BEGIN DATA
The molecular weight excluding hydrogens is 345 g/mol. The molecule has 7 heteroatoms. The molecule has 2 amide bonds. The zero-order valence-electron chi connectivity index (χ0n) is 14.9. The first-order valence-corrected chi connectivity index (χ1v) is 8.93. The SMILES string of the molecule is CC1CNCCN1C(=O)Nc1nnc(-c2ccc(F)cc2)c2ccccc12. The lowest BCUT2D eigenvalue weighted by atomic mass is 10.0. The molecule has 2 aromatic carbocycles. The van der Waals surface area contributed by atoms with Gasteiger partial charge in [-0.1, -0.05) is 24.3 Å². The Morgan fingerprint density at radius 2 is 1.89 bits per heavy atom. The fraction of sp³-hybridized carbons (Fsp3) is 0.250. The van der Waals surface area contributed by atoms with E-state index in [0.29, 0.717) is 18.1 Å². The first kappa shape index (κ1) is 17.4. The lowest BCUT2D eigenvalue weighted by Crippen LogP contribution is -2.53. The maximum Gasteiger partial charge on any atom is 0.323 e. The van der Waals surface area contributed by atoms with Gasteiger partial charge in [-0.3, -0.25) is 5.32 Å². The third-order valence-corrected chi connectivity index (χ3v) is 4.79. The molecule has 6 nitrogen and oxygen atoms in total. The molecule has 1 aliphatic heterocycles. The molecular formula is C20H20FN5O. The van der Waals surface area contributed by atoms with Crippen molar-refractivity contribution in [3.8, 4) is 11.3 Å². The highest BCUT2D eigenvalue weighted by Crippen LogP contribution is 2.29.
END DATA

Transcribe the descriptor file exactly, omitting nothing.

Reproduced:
The molecular weight excluding hydrogens is 345 g/mol. The molecule has 7 heteroatoms. The molecule has 2 amide bonds. The zero-order valence-electron chi connectivity index (χ0n) is 14.9. The first-order valence-corrected chi connectivity index (χ1v) is 8.93. The SMILES string of the molecule is CC1CNCCN1C(=O)Nc1nnc(-c2ccc(F)cc2)c2ccccc12. The lowest BCUT2D eigenvalue weighted by atomic mass is 10.0. The molecule has 2 aromatic carbocycles. The van der Waals surface area contributed by atoms with Gasteiger partial charge in [-0.1, -0.05) is 24.3 Å². The Morgan fingerprint density at radius 2 is 1.89 bits per heavy atom. The fraction of sp³-hybridized carbons (Fsp3) is 0.250. The van der Waals surface area contributed by atoms with E-state index in [0.29, 0.717) is 18.1 Å². The first kappa shape index (κ1) is 17.4. The lowest BCUT2D eigenvalue weighted by Crippen LogP contribution is -2.53. The maximum Gasteiger partial charge on any atom is 0.323 e. The van der Waals surface area contributed by atoms with Gasteiger partial charge in [-0.3, -0.25) is 5.32 Å². The third-order valence-corrected chi connectivity index (χ3v) is 4.79. The molecule has 6 nitrogen and oxygen atoms in total. The molecule has 1 aliphatic heterocycles. The molecular formula is C20H20FN5O. The van der Waals surface area contributed by atoms with Crippen molar-refractivity contribution in [3.8, 4) is 11.3 Å². The highest BCUT2D eigenvalue weighted by Crippen LogP contribution is 2.29.